by Benny Bowman, President and COO of Worth Higgins & Associates
After every quarter of the year, we hold a company-wide quarterly meeting. We discuss the state of the company and share with employees pertinent information including corporate decisions as well as human resource announcements. Recently, we completed our company’s quarterly meeting for the second quarter. As a part of our second quarter recap each year we acknowledge employees with anniversaries of five year increments with the company. In this year’s meeting, we recognized employees with 5 years of service up to thirty-five.
What resonated from this celebration was the simple reality that any human relationship requires give and take. To even have the simplest conversation requires a speaker (giver) and a listener (taker). More complicated relationships, like employee to employer, require even more give and take. And in all relationships each side both gives and takes. However, to be truly successful in one’s career, a person has to be recognized as a giver. What does that mean? Let’s look at the two options.
A taker is a person who takes more than he or she gives. Usually a taker comes to work to take a paycheck, to take time from others to complain about his or her day, and to take any opportunity to slow down the production process to his or her level. At the end of a taker’s career, he or she may have accumulated savings to live in retirement, but money does not define a person’s legacy.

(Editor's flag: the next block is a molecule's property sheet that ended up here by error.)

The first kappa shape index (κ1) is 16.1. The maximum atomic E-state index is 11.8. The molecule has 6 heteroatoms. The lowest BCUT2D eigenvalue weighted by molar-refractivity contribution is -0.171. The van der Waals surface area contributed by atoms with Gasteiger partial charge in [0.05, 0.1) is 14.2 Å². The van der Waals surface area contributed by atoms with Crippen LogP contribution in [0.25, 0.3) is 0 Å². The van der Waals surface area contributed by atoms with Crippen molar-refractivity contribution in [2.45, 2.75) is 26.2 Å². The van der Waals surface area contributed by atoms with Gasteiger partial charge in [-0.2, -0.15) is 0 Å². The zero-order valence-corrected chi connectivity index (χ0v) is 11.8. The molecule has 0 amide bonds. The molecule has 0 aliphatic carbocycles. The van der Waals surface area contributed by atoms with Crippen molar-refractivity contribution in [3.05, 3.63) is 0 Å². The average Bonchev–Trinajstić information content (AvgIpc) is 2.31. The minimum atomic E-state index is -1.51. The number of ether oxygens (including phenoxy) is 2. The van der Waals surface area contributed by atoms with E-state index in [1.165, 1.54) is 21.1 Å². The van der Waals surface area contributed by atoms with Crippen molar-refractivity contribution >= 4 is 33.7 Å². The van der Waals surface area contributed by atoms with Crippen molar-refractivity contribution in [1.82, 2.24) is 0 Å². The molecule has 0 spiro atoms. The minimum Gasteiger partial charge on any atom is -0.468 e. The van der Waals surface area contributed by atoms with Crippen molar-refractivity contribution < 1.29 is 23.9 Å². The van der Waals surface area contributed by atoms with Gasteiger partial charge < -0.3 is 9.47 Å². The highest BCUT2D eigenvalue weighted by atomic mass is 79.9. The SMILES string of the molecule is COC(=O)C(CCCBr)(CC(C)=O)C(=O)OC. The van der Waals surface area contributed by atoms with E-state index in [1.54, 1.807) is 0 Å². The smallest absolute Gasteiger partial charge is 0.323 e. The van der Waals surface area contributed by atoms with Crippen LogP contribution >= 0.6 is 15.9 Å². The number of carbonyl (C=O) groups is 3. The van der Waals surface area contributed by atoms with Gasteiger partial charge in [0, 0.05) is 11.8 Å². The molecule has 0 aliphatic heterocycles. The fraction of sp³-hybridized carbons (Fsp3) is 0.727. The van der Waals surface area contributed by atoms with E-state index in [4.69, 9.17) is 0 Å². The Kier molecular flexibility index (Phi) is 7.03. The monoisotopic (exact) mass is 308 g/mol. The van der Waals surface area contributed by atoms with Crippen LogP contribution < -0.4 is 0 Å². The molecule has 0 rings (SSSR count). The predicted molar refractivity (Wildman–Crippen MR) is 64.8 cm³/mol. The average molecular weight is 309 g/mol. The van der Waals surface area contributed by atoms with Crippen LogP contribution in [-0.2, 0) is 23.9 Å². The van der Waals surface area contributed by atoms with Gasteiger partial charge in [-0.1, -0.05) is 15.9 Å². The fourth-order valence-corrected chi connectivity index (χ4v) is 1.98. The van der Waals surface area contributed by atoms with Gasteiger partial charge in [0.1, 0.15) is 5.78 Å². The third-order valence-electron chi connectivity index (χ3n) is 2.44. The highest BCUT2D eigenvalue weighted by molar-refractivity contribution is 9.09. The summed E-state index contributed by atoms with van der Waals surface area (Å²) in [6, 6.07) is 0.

A giver is a person who gives more than he or she takes. A giver comes to work looking for an opportunity. Each day is filled with the opportunities to share knowledge, to encourage co-workers through words and deeds, and to perform at a high level. To “give it your all,” is a well-known phrase that either represents the opportunity to perform, or in past tense acknowledges a person who is performing at a high level. A giver’s legacy is not only appreciated at the end of his or her career, but every day he or she is on the team.
What was clear to me from the quarterly meeting is our company is overwhelmingly an organization of givers. Could it be that this mentality is inspired by the fact that our company is an employee-owned ESOP corporation? Certainly the ESOP has an effect on performance. However, I believe it is more than just the ESOP incentive. We give because it fulfills us. Because when we focus on giving we receive so much more than we could ever receive by focusing on taking. We receive loyalty, we receive recognition, and we receive success. In the end, it is who we are instinctively, and we don’t know any another way.